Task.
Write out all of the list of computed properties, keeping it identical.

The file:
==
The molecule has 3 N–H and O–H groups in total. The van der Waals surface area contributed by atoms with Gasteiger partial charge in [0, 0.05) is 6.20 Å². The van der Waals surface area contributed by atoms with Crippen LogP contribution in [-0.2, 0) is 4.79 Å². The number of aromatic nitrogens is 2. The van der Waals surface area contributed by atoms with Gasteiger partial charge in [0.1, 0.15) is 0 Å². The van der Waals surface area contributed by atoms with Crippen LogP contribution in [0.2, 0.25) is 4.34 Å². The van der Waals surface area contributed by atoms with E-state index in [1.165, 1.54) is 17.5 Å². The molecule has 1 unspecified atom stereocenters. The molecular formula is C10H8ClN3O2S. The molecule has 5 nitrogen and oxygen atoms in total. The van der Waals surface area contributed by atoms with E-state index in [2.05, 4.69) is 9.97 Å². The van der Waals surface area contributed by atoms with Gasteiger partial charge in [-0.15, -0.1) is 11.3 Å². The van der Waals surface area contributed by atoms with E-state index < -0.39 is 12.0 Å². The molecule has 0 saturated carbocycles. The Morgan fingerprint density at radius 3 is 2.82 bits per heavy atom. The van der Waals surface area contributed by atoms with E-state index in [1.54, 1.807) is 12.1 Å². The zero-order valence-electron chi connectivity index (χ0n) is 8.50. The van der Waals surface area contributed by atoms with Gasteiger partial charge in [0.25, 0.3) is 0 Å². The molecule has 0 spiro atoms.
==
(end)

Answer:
The molecule has 3 N–H and O–H groups in total. The van der Waals surface area contributed by atoms with Gasteiger partial charge in [0, 0.05) is 6.20 Å². The van der Waals surface area contributed by atoms with Crippen LogP contribution in [-0.2, 0) is 4.79 Å². The number of aromatic nitrogens is 2. The van der Waals surface area contributed by atoms with Gasteiger partial charge in [0.1, 0.15) is 0 Å². The van der Waals surface area contributed by atoms with Crippen LogP contribution in [0.2, 0.25) is 4.34 Å². The van der Waals surface area contributed by atoms with E-state index in [1.165, 1.54) is 17.5 Å². The molecule has 1 unspecified atom stereocenters. The molecular formula is C10H8ClN3O2S. The molecule has 5 nitrogen and oxygen atoms in total. The van der Waals surface area contributed by atoms with E-state index in [2.05, 4.69) is 9.97 Å². The van der Waals surface area contributed by atoms with Gasteiger partial charge in [-0.15, -0.1) is 11.3 Å². The van der Waals surface area contributed by atoms with E-state index < -0.39 is 12.0 Å². The molecule has 0 saturated carbocycles. The Morgan fingerprint density at radius 3 is 2.82 bits per heavy atom. The van der Waals surface area contributed by atoms with E-state index in [1.54, 1.807) is 12.1 Å². The zero-order valence-electron chi connectivity index (χ0n) is 8.50. The van der Waals surface area contributed by atoms with Gasteiger partial charge in [0.25, 0.3) is 0 Å². The molecule has 0 spiro atoms.